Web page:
CABS and BirdLife Cyprus are appalled at the illegal shootings of protected bird species in areas around Cyprus during the peak of bird migration.
While monitoring the Larnaca and Famagusta districts for signs of illegal bird trapping, staff and volunteers of the two organisations have recovered shot Bee-eaters in recent days. They also found two rare Corncrakes, one shot dead on the 1st of September and the other with shot and broken legs, struggling on the ground on the 4th of September, both in Kokkines area of Famagusta district.
In Larnaka district, the situation was no better. At Oroklini, volunteers discovered another bird massacre: on the ground around the shooter lay the bodies of a dozen House Sparrows and a House Martin. In Mazotos, a Common Kestrel was recovered injured and was handed over to a veterinarian. The x-ray showed a broken right wing and embedded pellet. Not far away in Aradippou, a number of hunters were illegally shooting warblers, using a tape lure with the blackcap call. In the same area, in a no hunting area, the BirdLife Cyprus field team came across shot Bee-eaters, a protected species like all the others mentioned here. At the same time, a CABS team discovered a poacher in Agios Theodoros, in a no hunting area, using a blackcap caller and a silencer installed on his shotgun to slaughter warblers. Concerned citizens have also been contacting the NGOs to report illegal shooting of protected bird species or report the illegal use of sound devices near their homes.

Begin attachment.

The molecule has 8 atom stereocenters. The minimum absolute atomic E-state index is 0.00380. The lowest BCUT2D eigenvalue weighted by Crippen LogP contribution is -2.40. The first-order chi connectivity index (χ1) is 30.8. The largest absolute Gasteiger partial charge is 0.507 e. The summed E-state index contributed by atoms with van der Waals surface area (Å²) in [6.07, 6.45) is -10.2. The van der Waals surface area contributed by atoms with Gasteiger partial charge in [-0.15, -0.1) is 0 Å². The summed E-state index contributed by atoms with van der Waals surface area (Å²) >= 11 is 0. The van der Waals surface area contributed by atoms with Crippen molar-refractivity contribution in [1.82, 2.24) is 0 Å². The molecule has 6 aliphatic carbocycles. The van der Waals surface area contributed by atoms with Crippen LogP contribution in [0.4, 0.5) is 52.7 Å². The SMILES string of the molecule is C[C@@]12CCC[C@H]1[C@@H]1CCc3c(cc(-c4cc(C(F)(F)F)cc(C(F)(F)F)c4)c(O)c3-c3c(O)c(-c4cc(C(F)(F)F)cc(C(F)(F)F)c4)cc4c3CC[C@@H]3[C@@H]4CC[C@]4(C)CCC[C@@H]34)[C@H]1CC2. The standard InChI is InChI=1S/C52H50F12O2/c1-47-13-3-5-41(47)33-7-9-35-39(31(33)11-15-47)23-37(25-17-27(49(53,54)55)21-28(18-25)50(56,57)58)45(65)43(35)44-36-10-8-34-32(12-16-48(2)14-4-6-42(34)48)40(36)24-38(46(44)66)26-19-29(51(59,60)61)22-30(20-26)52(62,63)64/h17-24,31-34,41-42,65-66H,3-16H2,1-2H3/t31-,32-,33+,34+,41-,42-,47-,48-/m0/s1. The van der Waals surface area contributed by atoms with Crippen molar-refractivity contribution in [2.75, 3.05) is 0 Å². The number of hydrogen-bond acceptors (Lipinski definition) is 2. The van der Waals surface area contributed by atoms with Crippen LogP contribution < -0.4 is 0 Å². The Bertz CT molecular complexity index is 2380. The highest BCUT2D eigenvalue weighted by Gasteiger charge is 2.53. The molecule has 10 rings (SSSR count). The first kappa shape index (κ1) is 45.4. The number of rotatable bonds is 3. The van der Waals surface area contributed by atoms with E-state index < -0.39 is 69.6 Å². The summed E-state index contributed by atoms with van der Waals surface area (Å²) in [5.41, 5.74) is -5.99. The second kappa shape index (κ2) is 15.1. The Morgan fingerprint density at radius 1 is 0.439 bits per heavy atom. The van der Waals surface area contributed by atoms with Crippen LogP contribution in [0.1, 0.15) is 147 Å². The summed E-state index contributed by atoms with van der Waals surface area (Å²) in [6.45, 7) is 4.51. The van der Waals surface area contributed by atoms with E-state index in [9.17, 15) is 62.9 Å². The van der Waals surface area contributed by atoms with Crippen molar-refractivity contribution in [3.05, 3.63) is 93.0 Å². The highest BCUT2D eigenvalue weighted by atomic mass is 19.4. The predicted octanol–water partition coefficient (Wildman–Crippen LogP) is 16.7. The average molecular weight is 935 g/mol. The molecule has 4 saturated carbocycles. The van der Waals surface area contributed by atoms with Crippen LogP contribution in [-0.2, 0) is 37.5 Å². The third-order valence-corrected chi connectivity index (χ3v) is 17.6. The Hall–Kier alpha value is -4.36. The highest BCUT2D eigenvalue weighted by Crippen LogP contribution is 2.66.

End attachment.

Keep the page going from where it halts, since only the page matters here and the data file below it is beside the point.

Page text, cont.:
“It seems that at least some hunters are shooting indiscriminately. Every time we observed an illegal action against birds we called the Game Wardens, but they could only respond to very few cases and most of the times the offenders remained unpunished,” says CABS’ General Director, Alexander Heyd.
“There is clearly an enforcement issue with regards to illegal hunting and the protection of biodiversity in the Republic of Cyprus. The dramatic decrease achieved within the Dhekelia SBA areas in recent years regarding bird crime activity is a true success story. A similar approach and tactics could be adopted by the Cyprus enforcement agencies, to achieve tangible results on the ground”, says BirdLife Cyprus’ Campaigns Officer, Tassos Shialis.
The NGOs call the Cyprus Police and the Game and Fauna Service to increase efforts to tackle illegalities, enforcing a zero tolerance approach to breaches of the hunting regulations. The threat of high fines, unless it goes hand-in-hand with sufficient and qualified policing on the ground, will bring no results. It is time Cyprus starts protecting its natural heritage with zero tolerance.